Terrorisme og ekstremisme

Varsler selvmordsaksjon på twitter

”Kanskje paradis i morgen.” Dette er tittelen på et dikt som enken etter 7/7-bomberen, Samantha Lewthwaite, har postet på twitter der hun varsler at hun innen kort tid vil ”motta min martyrdom”. Hun forteller at hun er trett av å leve på flukt. Britiske og kenyanske myndigheter har jaktet på kvinnen, som går under navnet ”den hvite enken”, over lengre tid, og trappet opp jakten etter mistanke om at Lewthwaite deltok i et granatangrep i Kenya som kostet tre fotballtilhengere livet.

Hege Storhaug, HRS

Samantha Lewthwaite er Storbritannias mest ettersøkte kvinne. Den tidligere studentene antas å oppholde seg i Kenya, eventuelt i Somalia i ledtog med al-Shabaab. CIA, Scotland Yard, sørafrikanske detektiver og kenyanske myndigheter har i lengre tid drevet klapperjakt på trebarnsmoren. Det kan synes å haste med å få has på henne, dersom twittermeldingene hun skal ha lagt ut er reelle.

The fugitive widow of 7/7 bomber Jermaine Lindsay is preparing to end her own life in a suicide attack.

Samantha Lewthwaite ­revealed her horrific plan in a chilling poem she posted online which tells how she is tired of life on the run and is “breathing ­Jihad”.

She writes: “I’d rather be ­receiving my martyrdom, think I’ll get ready… and buy a vest.”

The threat comes as police step up their search for Lewthwaite, 28, known as the White Widow, who has been missing for nearly a year.

Den hvite enken fra Nord-Irland skal være med i en aktiv terrorcelle i sentrale Kenya, melder Sunday Mirror. På twitter hyller hun en terrorist som ledet en fraksjon av al-Qaeda, al-Shabaab, som ble drept i forrige uke. Hun håper å møte han i paradis snarest mulig.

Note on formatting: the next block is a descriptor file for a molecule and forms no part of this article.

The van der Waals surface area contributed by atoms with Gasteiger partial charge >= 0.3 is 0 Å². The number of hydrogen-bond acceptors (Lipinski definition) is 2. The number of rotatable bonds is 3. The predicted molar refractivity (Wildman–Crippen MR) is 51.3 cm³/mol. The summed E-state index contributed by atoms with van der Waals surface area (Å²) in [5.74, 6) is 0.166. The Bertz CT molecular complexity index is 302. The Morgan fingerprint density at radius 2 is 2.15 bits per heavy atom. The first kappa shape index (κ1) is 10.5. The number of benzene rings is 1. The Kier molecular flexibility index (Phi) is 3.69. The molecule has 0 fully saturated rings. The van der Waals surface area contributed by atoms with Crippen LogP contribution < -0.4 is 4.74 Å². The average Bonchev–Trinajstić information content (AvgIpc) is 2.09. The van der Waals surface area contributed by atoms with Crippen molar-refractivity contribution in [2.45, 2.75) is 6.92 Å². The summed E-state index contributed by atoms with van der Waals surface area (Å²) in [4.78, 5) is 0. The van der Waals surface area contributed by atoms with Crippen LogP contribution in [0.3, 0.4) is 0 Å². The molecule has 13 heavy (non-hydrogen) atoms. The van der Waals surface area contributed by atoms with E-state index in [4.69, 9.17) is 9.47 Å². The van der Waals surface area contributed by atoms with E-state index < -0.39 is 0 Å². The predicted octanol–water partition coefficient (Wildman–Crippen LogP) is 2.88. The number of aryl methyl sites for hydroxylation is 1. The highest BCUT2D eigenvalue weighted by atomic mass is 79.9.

The Sunday ­Mirror can ­reveal that ­detectives in South Africa, who are leading the hunt, are investigating new intelligence that she is hiding out with five ­terrorists in Central Kenya.

A source said: “The reports are being treated very seriously. They ­indicate Lewthwaite is part of an active cell, and there is a risk they are now preparing to mount new attacks.”

She posted her poem, called Maybe Paradise Tomorrow, using a Twitter account.

In the verses she pays tribute to Aboud Rogo Mohammed, the former leader of Al-Qaeda-linked terror faction Al-Shabaab, killed last week in a Kenya drive-by shooting.

One verse indicates a vow to join him in ­“Jannah” (Islamic paradise).

She writes: “So maybe ­tomorrow it will be ­Jannah, I look around at how beautiful Jihad is, It’s alive in Kenya, It’s alive in me, And I’m breathing Jihad, It’s my time.”

A reference to black clouds echoes a note found when police raided her Kenyan hideout last year.

And she repeatedly ­mentions Shahada, the Muslim creed which says: “There is no god but God, Muhammad is the messenger of God”.

Also found was a smashed laptop containing the outline of a book, plus notes, and a poem dedicated to Osama bin Laden.

Three months ago we revealed how Lewthwaite, whose husband Jermaine Lindsay blew up a ­Piccadilly Line train during the 7/7 atrocity, was using a Twitter account to add posts to a terrifying blog.

The university dropout is a wanted woman because of claims that she took part in a grenade attack in Kenya which killed three football fans watching a Euro 2012 game in a bar.

The CIA, Kenyan ­police and Scotland Yard are on her trail.

Lewthwaite was born in Northern ­Ireland, where her father ­Andrew met her mother Christine when he was in the British Army.

Her parents separated when she was 11, an event friends suggest was key to her seeking solace in Islam and converting at the age of 15.

She met Lindsay in an ­Islamic chatroom while she was studying religion and politics at the School Of Oriental And African Studies in Central London. She married the Jamaican-born carpet fitter in 2004.

When her 19-year-old ­husband blew himself up, she was eight months pregnant with their second child. She had another child by an ­unknown father in 2009.